Neoplasms are diseases characterized by abnormal proliferation of cells. If the proliferating cells invade surrounding tissues, the resultant tumor is malignant; if they do not, it is benign. Some benign neoplasms may be fatal, including histologically benign brain tumors that grow and displace normal brain tissue in the confined space of the skull, and hepatocellular adenomas that rupture and cause bleeding into the peritoneal cavity. Some benign tumors such as intestinal polyps are considered premalignant lesions and confer a high risk of progression to malignancy. The term cancer usually implies a malignant tumor (malignancy), but refers also to brain tumors and some other benign neoplasms.
Cancers are classified according to their organ or tissue of origin (site or topography code) and histological features (morphology code). A number of classification schemes have been developed, the most recent and widely used of which appears in Chap. 2 of the International Classification of Diseases, 10th revision (ICD-10), which is largely a topography code,1 and the International Classification of Diseases for Oncology, 3rd edition (ICD-O), which contains an expanded version of the topography code in ICD-9 as well as a detailed morphology code.2
Sources of Incidence and Mortality Rates
Mortality rates are calculated from death certificate records and population census data. Mortality rates from various countries have been compiled periodically.3 Cancer mortality rates for the United States are published by the United States' National Cancer Institute (NCI) and Centers for Disease Control and Prevention (CDC).4,5,6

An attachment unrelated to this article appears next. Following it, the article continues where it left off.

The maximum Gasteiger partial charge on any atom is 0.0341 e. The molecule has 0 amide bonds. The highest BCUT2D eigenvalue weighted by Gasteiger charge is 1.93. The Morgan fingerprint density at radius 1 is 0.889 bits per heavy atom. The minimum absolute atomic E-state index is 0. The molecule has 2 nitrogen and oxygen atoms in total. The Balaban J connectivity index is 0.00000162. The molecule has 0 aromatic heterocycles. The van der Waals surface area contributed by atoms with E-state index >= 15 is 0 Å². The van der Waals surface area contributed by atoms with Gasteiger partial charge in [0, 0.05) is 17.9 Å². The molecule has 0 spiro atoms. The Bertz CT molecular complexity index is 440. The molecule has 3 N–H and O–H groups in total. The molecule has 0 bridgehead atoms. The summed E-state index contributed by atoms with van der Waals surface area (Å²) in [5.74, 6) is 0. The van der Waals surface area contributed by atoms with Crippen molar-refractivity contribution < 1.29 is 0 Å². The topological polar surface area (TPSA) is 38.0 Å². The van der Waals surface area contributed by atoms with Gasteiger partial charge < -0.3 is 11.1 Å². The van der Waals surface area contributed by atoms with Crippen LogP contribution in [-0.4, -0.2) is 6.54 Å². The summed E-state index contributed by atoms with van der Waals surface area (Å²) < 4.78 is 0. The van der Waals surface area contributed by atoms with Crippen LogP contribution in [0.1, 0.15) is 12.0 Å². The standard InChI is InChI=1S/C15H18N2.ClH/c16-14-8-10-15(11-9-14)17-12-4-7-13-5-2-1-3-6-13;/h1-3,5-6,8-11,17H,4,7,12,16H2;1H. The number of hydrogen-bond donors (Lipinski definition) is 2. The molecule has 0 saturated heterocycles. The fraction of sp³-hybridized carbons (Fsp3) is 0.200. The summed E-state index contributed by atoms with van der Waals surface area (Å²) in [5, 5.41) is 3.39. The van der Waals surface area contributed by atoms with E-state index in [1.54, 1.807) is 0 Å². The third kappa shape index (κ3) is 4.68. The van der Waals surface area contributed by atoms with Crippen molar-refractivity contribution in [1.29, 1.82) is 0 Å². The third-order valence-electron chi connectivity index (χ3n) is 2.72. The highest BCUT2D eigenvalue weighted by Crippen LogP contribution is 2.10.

Population-based cancer registries, which have been established in many countries, provide information on incidence rates. These have been compiled in Cancer in Five Continents, which is jointly published periodically by the International Agency for Research on Cancer (IARC) and the International Association of Cancer Registries (IACR).7 The best source of cancer incidence rates for the United States is the Surveillance, Epidemiology, and End Results (SEER) program of the NCI, which supports a network of 18 population-based cancer registries throughout the country. Results from this program are published annually and more detailed monographs are published periodically.8,9 Both incidence and mortality statistics for the United States are summarized for the lay public and published annually by the American Cancer Society.10
A North American Association of Central Cancer Registries (NAACCR) was established in 1987, and beginning in 1991 the CDC made funds available to individual states for cancer registration. The cost of collecting high-quality data on a sufficiently large proportion of all cases in a defined population is considerable; however, utilization of these data for research or cancer control purposes justifies cancer registration efforts.
Magnitude of the Cancer Problem
In the aggregate, cancer is second only to heart disease as a ...